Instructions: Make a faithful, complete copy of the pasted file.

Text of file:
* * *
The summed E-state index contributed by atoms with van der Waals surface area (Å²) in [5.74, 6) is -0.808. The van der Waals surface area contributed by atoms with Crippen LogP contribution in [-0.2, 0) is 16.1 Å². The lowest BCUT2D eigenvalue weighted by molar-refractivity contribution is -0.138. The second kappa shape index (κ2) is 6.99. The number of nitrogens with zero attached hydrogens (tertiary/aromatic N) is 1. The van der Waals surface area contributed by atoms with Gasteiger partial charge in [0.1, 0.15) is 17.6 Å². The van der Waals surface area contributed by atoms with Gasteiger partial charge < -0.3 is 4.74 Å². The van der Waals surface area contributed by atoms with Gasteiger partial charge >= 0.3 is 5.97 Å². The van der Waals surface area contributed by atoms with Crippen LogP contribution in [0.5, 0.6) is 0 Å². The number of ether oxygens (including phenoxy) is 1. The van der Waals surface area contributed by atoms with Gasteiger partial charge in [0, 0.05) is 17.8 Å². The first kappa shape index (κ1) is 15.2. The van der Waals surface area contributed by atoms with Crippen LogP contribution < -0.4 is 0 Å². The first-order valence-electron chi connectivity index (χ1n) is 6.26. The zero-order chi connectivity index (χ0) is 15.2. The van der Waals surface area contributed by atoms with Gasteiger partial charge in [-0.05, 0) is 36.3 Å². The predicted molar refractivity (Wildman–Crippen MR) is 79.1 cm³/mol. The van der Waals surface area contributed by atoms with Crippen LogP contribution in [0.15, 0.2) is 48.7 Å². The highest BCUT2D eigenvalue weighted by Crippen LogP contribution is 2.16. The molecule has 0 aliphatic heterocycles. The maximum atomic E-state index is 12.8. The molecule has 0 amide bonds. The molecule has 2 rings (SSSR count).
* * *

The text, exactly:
The summed E-state index contributed by atoms with van der Waals surface area (Å²) in [5.74, 6) is -0.808. The van der Waals surface area contributed by atoms with Crippen LogP contribution in [-0.2, 0) is 16.1 Å². The lowest BCUT2D eigenvalue weighted by molar-refractivity contribution is -0.138. The second kappa shape index (κ2) is 6.99. The number of nitrogens with zero attached hydrogens (tertiary/aromatic N) is 1. The van der Waals surface area contributed by atoms with Gasteiger partial charge in [0.1, 0.15) is 17.6 Å². The van der Waals surface area contributed by atoms with Gasteiger partial charge < -0.3 is 4.74 Å². The van der Waals surface area contributed by atoms with Gasteiger partial charge >= 0.3 is 5.97 Å². The van der Waals surface area contributed by atoms with Crippen LogP contribution in [0.5, 0.6) is 0 Å². The number of ether oxygens (including phenoxy) is 1. The van der Waals surface area contributed by atoms with Gasteiger partial charge in [0, 0.05) is 17.8 Å². The first kappa shape index (κ1) is 15.2. The van der Waals surface area contributed by atoms with Crippen LogP contribution < -0.4 is 0 Å². The first-order valence-electron chi connectivity index (χ1n) is 6.26. The zero-order chi connectivity index (χ0) is 15.2. The van der Waals surface area contributed by atoms with Gasteiger partial charge in [-0.05, 0) is 36.3 Å². The predicted molar refractivity (Wildman–Crippen MR) is 79.1 cm³/mol. The van der Waals surface area contributed by atoms with Crippen LogP contribution in [0.15, 0.2) is 48.7 Å². The highest BCUT2D eigenvalue weighted by Crippen LogP contribution is 2.16. The molecule has 0 aliphatic heterocycles. The maximum atomic E-state index is 12.8. The molecule has 0 amide bonds. The molecule has 2 rings (SSSR count).